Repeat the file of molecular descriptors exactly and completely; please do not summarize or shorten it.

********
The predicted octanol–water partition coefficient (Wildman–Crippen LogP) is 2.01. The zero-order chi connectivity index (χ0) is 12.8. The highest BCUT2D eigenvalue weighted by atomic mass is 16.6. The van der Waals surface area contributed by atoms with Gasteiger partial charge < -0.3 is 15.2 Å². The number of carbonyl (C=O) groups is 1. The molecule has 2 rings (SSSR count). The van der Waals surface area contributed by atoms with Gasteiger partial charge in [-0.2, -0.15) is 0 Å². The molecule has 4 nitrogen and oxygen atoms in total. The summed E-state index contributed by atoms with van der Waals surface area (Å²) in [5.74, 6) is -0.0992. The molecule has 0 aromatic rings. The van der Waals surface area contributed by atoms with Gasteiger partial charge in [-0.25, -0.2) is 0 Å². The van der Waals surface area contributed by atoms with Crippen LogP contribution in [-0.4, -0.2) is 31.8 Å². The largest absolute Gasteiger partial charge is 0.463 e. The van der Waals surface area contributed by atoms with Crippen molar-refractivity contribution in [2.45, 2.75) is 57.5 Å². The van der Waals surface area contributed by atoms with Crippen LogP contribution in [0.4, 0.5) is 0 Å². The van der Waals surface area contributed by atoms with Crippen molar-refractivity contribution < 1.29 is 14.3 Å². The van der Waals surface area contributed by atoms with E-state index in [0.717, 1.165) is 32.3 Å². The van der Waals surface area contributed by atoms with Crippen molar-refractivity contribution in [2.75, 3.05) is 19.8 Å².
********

The predicted octanol–water partition coefficient (Wildman–Crippen LogP) is 2.01. The zero-order chi connectivity index (χ0) is 12.8. The highest BCUT2D eigenvalue weighted by atomic mass is 16.6. The van der Waals surface area contributed by atoms with Gasteiger partial charge < -0.3 is 15.2 Å². The number of carbonyl (C=O) groups is 1. The molecule has 2 rings (SSSR count). The van der Waals surface area contributed by atoms with Gasteiger partial charge in [-0.2, -0.15) is 0 Å². The molecule has 4 nitrogen and oxygen atoms in total. The summed E-state index contributed by atoms with van der Waals surface area (Å²) in [5.74, 6) is -0.0992. The molecule has 0 aromatic rings. The van der Waals surface area contributed by atoms with Gasteiger partial charge in [-0.25, -0.2) is 0 Å². The van der Waals surface area contributed by atoms with Crippen LogP contribution in [-0.4, -0.2) is 31.8 Å². The largest absolute Gasteiger partial charge is 0.463 e. The van der Waals surface area contributed by atoms with Crippen molar-refractivity contribution in [2.45, 2.75) is 57.5 Å². The van der Waals surface area contributed by atoms with Crippen LogP contribution in [0.4, 0.5) is 0 Å². The van der Waals surface area contributed by atoms with Crippen molar-refractivity contribution < 1.29 is 14.3 Å². The van der Waals surface area contributed by atoms with E-state index in [0.717, 1.165) is 32.3 Å². The van der Waals surface area contributed by atoms with Crippen molar-refractivity contribution in [2.75, 3.05) is 19.8 Å².